How do food safety and quality assurance standards differ overseas?
They’re gaining momentum. The one thing that can be said is they are consistent in their inconsistency.
There is recognition of their need; however, cost and best local practices filter into the equation. No doubt everyone wants to produce a quality product that is safe to eat, but how far you go in filtration of air, climate control or selecting finishes to minimize sanitation become questionable. If funds were unlimited and there was not price sensitivity in the marketplace, no questions would be asked. But that is not the case.
I believe more modern bakeries in developing countries would pass an audit by European or North American inspectors, although it would take work to get an excellent rating.
What challenges might you encounter when building an overseas bakery that are totally different from constructing a bakery in the US?
I have learned shipping to be an art form from initial inspection prior to loading a container through to receipt. Your paperwork has to be perfect. Also, you do not want your container to be at the bottom or top of a stack onboard the ship. At the bottom, in the hull, it can take on water — and trust me, it happens. On top, they may take a leap into the pond. No, this one hasn’t happened to me.
What are the odds of a group of rebel police deciding to overthrow the president who is visiting the hospital next door while your crew is installing a production line? Oh, and they find the roof of the bakery to be a great place to operate from.
What about the river running at too low a level for the boats to navigate, so the containers have to be offloaded at another port and brought around by a boat with less draft. What do you think that does to your timeline?
Fourteen power outages in one day is the record so far; thank the lord for uninterruptable power supply (UPS) systems. And 35-volt swings add to the fun!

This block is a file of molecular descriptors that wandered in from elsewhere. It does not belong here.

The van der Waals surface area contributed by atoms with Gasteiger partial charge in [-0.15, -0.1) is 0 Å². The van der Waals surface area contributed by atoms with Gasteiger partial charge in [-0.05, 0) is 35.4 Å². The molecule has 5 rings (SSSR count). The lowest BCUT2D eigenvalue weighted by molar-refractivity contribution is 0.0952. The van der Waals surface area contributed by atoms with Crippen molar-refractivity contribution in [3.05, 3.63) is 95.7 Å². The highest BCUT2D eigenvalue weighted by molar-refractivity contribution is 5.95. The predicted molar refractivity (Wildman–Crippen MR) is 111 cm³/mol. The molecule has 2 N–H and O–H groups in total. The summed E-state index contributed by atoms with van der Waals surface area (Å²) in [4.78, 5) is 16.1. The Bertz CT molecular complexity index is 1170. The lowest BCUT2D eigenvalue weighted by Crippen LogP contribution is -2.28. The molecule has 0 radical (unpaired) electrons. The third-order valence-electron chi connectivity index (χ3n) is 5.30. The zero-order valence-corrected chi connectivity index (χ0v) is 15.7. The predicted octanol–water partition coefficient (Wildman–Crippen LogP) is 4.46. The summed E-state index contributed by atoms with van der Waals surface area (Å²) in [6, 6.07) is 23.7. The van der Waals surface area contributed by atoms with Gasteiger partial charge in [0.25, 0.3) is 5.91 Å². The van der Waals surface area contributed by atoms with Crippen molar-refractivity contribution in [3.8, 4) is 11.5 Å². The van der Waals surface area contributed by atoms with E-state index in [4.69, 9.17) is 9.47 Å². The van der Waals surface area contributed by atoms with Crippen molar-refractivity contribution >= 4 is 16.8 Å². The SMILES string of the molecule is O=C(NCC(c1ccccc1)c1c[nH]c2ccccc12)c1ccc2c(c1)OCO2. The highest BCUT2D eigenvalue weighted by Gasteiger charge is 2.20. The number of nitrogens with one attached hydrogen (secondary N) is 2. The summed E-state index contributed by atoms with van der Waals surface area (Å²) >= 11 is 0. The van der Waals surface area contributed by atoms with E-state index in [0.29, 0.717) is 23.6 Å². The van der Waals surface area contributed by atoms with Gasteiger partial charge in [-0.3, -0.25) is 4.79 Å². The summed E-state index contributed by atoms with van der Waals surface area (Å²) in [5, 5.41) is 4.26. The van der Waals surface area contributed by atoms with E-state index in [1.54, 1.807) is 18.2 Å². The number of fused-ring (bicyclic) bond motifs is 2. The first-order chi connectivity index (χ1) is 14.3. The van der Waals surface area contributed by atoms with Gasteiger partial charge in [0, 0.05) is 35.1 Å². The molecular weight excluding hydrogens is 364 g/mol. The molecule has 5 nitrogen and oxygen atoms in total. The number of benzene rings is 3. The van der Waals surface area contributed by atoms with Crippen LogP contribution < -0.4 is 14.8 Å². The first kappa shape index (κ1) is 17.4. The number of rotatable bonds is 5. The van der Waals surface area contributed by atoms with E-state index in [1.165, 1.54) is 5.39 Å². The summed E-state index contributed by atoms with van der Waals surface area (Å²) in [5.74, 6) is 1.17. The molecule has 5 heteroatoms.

Bakery equipment is also the meeting place for English and metric systems. This can really complicate life, from nuts and bolts through pipe and tubing sizes and cable glands on electrical cabinets. It keeps you on your toes — and buying two sets of tools.
Lastly, how about construction crews that prefer block and tackle to cranes to raise a steel building with a 15-meter peak?
What challenges are universal to all bakery startups or expansions?
The complexities of startup and training are universal. Using a commissioning period to shake down the lines prior to attempting startup is a smart move. The extra week or two pays dividends in the end — less ingredient loss, reduction in idle operations labor and faster startup curves.
Because good jobs are scarce in many of the less developed countries, we find there is an eagerness to learn that you do not always find in the States. The use of train-the-trainer tactics to enhance the skills of the trainers and bakery supervision really pays off. It may seem basic, but plan on having the training and training materials prepared in the country’s official language.
Prepare for bilingual needs. Build the requirement into your purchase orders, and don’t forget to include bilingual screens. Your people need to be able to run the equipment as well.
This story is sponsored by POWER Engineers, which has one of the most comprehensive teams of engineers and specialists serving the baking and snack industry. As an extension of its clients' engineering teams, the company provides program management, integrated solutions and full facility design for the baking and snack industry. Learn more at www.powereng.com/food.